Mobile Page Design & Layout – you’ll want to make sure that your microsite pages are formatted for viewing on smaller handheld or tablet screens, while retaining your overall brand identity and consistency with your desktop site and other marketing collateral. You’ll also want to consider the bandwidth limits for many users on 3G and 4G and networks, and ensure that your pages are coded lightly for quick download and minimal data usage, within reason.

Mobile-Specific Content – it’s important to remember that reading comprehension is different on the web compared to printed materials, and that’s especially true for mobile web pages. Viewers on mobile devices are best served by streamlined content that is easy to digest at-a-glance, so this may mean rewriting some of your copy for mobile-friendly reading.

Touch-Screen Interface – when designing for the mobile web it’s important to bear in mind that your users are going to be on touch-screen devices, so it’s important to make sure that any interactive page elements (submit buttons, form elements, navigation and other links) are sized appropriately for a touch-interface.

Call-to-Action and Conversion – as with any landing page, you’ll want to ensure that your mobile microsite includes a strong call-to-action that will inspire visitor action and lead to conversions. The call-to-action will vary depending on your goals, but the same conversion actions that are available on a standard website are also available on mobile microsite, for example: Request info, Product purchase, Newsletter, Signup, Donate or volunteer.

On mobile microsites in particular, there also other mobile-specific actions users can take: such as Place a phone call (click-to-call), Send a text message (SMS), Download an app, Take a photo, View mapping/directions (GPS).

Device Detection – If your campaign targets users on both mobile and desktop then you will want to place device detection on your microsite landing pages, so that users on handhelds will be detected and redirected to the mobile equivalent.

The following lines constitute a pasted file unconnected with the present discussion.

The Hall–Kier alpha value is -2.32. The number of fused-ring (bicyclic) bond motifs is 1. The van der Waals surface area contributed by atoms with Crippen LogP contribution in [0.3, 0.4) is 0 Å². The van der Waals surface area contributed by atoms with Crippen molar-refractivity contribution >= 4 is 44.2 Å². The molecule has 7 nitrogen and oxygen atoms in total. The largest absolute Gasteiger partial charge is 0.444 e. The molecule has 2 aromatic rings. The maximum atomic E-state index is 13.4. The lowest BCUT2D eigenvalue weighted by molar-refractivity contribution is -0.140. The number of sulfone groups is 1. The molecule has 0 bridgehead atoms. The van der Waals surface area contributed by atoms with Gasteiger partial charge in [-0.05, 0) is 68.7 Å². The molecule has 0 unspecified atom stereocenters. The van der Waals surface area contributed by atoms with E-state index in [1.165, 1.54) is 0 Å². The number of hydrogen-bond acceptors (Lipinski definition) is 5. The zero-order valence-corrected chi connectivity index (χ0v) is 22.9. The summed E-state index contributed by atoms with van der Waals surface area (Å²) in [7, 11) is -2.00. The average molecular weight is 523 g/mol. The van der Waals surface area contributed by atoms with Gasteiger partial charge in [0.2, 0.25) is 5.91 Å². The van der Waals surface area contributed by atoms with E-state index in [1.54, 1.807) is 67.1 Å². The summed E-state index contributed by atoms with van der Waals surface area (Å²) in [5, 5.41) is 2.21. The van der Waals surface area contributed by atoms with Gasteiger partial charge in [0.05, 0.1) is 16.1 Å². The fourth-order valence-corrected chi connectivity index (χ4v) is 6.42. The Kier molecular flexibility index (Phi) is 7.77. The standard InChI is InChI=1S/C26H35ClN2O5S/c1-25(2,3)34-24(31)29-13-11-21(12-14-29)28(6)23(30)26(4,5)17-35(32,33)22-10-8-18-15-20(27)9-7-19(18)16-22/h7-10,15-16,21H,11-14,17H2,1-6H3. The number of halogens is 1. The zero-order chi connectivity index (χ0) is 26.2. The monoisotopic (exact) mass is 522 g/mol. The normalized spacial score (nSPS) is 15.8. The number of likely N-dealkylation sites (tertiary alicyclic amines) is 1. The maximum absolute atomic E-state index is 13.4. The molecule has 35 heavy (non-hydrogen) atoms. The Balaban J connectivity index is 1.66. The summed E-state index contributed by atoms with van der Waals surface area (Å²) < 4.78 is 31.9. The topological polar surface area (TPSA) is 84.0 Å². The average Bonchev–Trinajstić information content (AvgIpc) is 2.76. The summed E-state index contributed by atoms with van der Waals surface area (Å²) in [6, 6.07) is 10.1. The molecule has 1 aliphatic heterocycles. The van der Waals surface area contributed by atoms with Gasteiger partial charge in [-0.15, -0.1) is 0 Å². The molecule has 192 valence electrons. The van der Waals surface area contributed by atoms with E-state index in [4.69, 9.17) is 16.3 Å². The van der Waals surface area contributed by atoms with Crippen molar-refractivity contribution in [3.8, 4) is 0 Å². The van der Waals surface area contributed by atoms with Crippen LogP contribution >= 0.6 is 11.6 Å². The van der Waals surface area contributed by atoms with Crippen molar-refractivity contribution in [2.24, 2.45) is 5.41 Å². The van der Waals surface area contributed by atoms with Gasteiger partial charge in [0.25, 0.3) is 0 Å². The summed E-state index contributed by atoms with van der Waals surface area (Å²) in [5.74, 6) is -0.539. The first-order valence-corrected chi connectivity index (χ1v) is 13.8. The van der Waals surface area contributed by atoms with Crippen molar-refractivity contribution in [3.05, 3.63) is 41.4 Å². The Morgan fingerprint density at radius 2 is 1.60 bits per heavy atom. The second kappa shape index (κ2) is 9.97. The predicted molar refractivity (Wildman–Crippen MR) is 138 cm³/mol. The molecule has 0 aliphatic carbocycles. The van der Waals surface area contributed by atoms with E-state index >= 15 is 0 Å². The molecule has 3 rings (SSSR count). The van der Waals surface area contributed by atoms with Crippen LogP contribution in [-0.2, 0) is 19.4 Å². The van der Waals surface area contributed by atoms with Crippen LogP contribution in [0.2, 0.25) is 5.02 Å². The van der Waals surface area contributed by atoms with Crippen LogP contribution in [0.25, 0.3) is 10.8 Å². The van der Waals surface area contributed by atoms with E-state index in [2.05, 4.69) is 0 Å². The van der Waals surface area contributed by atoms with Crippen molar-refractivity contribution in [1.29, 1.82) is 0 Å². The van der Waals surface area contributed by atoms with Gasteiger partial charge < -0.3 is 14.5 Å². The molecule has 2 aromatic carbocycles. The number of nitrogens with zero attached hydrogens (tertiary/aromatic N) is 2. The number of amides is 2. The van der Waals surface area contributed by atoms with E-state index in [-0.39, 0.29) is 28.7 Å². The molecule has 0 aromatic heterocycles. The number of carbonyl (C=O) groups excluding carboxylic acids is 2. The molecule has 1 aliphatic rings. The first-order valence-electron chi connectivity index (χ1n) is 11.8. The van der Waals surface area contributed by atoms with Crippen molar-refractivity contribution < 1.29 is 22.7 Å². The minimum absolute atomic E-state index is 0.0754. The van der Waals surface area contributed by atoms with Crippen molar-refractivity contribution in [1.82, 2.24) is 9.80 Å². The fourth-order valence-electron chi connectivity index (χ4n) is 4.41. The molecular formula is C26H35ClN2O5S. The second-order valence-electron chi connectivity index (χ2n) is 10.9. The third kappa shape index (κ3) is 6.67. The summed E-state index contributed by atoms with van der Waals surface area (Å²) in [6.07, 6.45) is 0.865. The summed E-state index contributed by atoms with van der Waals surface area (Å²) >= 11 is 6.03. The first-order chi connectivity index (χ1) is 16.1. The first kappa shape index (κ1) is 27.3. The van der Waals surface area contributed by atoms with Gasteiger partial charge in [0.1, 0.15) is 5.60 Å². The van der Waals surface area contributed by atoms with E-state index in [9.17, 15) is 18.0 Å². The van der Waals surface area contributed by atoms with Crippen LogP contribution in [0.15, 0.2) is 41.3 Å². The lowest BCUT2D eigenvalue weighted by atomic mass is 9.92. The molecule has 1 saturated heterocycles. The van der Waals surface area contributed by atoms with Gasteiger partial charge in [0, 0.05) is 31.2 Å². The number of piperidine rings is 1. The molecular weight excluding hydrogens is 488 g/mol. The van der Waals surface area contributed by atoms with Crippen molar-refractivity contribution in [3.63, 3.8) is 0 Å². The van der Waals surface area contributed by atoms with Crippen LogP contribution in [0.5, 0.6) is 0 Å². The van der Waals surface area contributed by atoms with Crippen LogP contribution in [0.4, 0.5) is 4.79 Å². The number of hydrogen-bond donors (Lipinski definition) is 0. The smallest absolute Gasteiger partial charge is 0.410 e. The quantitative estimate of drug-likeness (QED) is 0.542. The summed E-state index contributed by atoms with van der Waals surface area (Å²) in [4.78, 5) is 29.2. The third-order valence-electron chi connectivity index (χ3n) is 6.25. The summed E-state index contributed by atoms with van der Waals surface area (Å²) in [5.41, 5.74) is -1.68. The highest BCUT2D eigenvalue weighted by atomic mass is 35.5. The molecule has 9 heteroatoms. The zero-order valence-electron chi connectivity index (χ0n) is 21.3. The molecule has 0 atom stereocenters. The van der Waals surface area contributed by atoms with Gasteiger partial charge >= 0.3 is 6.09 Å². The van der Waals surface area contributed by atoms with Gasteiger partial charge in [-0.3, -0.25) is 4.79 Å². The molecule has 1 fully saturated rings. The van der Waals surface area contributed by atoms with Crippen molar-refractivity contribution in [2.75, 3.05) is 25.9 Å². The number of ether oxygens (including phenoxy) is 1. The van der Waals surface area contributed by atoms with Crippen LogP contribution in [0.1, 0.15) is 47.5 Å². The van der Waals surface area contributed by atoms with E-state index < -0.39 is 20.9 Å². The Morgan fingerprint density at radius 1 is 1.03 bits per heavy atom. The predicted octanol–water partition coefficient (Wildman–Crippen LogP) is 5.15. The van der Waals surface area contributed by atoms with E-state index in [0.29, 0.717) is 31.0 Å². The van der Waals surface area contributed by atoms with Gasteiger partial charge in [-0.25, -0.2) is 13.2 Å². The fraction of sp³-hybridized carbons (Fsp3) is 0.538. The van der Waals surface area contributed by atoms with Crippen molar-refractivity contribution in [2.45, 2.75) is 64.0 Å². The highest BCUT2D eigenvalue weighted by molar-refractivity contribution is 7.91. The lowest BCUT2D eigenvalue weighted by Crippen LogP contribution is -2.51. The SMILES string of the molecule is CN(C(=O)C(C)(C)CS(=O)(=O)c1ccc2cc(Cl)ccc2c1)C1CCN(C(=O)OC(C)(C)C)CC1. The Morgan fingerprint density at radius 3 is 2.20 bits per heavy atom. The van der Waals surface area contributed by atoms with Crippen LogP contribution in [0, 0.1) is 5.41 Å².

How do Visitors Arrive at a Mobile Microsite?

There are a number of ways targeted traffic may be driven to a mobile microsite, including:

Mobile Search Engines – as with standard desktop search, mobile search is a popular way for visitors to find your website via engines like Google, Yahoo and Bing. When targeted traffic is driven to your website by relevant keyword searches on mobile, you want to make sure that those visitors are presented with a mobile-friendly landing page in order to make a good first impression with a user-friendly experience.

Mobile Advertising – most search advertising programs such as Google AdWords allow you to display ads on mobile devices as well as desktop. If you don’t direct the referrals from mobile ads to a mobile landing page it’s a missed opportunity. Many 3rd party native apps (that users download to their mobile device) display advertising as well. In short, if you’re advertising on the mobile web a mobile microsite or landing page is a must.

Email – More people than ever now read their email on smartphones and other handhelds. Ideally, your promotional emails should have a mobile option for these users, with links to a microsite landing page designed for mobile viewing.

QR Codes – QR Codes are a new way to link offline and online media; users scan the QR Code on their mobile device, which then directs them to a web page. Because you know the viewer will be on a handheld it is important to make sure the QR Code points to a mobile-friendly website; pointing a QR Code to a standard desktop website is a mistake.

Links from Other Websites and Directories – As with any website, there is a good chance users will be referred to your microsite from other web pages such as blogs, reviews, press releases and directory listings.

In short, on the mobile web there are a range of avenues users may take to arrive at your microsite, so it’s important to provide these visitors with a mobile-friendly design and positive user experience.